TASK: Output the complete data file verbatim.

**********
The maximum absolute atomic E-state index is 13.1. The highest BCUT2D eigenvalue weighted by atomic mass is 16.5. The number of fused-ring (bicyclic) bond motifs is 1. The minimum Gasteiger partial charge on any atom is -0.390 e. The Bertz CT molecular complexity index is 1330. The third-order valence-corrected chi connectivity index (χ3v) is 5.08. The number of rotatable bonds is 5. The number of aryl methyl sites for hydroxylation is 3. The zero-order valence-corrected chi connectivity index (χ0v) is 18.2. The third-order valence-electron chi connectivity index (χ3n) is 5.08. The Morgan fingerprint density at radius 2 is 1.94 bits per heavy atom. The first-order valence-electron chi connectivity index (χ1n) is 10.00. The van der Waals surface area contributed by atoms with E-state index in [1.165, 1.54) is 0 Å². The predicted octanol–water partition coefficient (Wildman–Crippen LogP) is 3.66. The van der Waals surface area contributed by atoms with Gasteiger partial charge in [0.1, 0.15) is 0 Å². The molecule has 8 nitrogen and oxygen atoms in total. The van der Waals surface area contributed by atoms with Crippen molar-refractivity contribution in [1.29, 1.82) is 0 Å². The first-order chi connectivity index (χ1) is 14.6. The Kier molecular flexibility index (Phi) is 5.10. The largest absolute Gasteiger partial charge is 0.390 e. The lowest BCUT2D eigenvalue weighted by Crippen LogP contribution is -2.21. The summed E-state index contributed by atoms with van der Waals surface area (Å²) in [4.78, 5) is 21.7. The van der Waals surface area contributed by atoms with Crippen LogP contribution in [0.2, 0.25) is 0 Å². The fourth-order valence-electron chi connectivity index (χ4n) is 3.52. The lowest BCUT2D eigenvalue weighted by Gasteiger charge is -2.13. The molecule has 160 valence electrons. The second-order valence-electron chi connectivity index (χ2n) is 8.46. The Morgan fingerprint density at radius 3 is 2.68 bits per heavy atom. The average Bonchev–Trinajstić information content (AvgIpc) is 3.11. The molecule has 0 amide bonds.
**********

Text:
The maximum absolute atomic E-state index is 13.1. The highest BCUT2D eigenvalue weighted by atomic mass is 16.5. The number of fused-ring (bicyclic) bond motifs is 1. The minimum Gasteiger partial charge on any atom is -0.390 e. The Bertz CT molecular complexity index is 1330. The third-order valence-corrected chi connectivity index (χ3v) is 5.08. The number of rotatable bonds is 5. The number of aryl methyl sites for hydroxylation is 3. The zero-order valence-corrected chi connectivity index (χ0v) is 18.2. The third-order valence-electron chi connectivity index (χ3n) is 5.08. The Morgan fingerprint density at radius 2 is 1.94 bits per heavy atom. The first-order valence-electron chi connectivity index (χ1n) is 10.00. The van der Waals surface area contributed by atoms with E-state index in [1.165, 1.54) is 0 Å². The predicted octanol–water partition coefficient (Wildman–Crippen LogP) is 3.66. The van der Waals surface area contributed by atoms with Gasteiger partial charge in [0.1, 0.15) is 0 Å². The molecule has 8 nitrogen and oxygen atoms in total. The van der Waals surface area contributed by atoms with Crippen molar-refractivity contribution in [1.29, 1.82) is 0 Å². The first-order chi connectivity index (χ1) is 14.6. The Kier molecular flexibility index (Phi) is 5.10. The largest absolute Gasteiger partial charge is 0.390 e. The lowest BCUT2D eigenvalue weighted by Crippen LogP contribution is -2.21. The summed E-state index contributed by atoms with van der Waals surface area (Å²) in [4.78, 5) is 21.7. The van der Waals surface area contributed by atoms with Crippen LogP contribution in [0.2, 0.25) is 0 Å². The fourth-order valence-electron chi connectivity index (χ4n) is 3.52. The lowest BCUT2D eigenvalue weighted by Gasteiger charge is -2.13. The molecule has 160 valence electrons. The second-order valence-electron chi connectivity index (χ2n) is 8.46. The Morgan fingerprint density at radius 3 is 2.68 bits per heavy atom. The average Bonchev–Trinajstić information content (AvgIpc) is 3.11. The molecule has 0 amide bonds.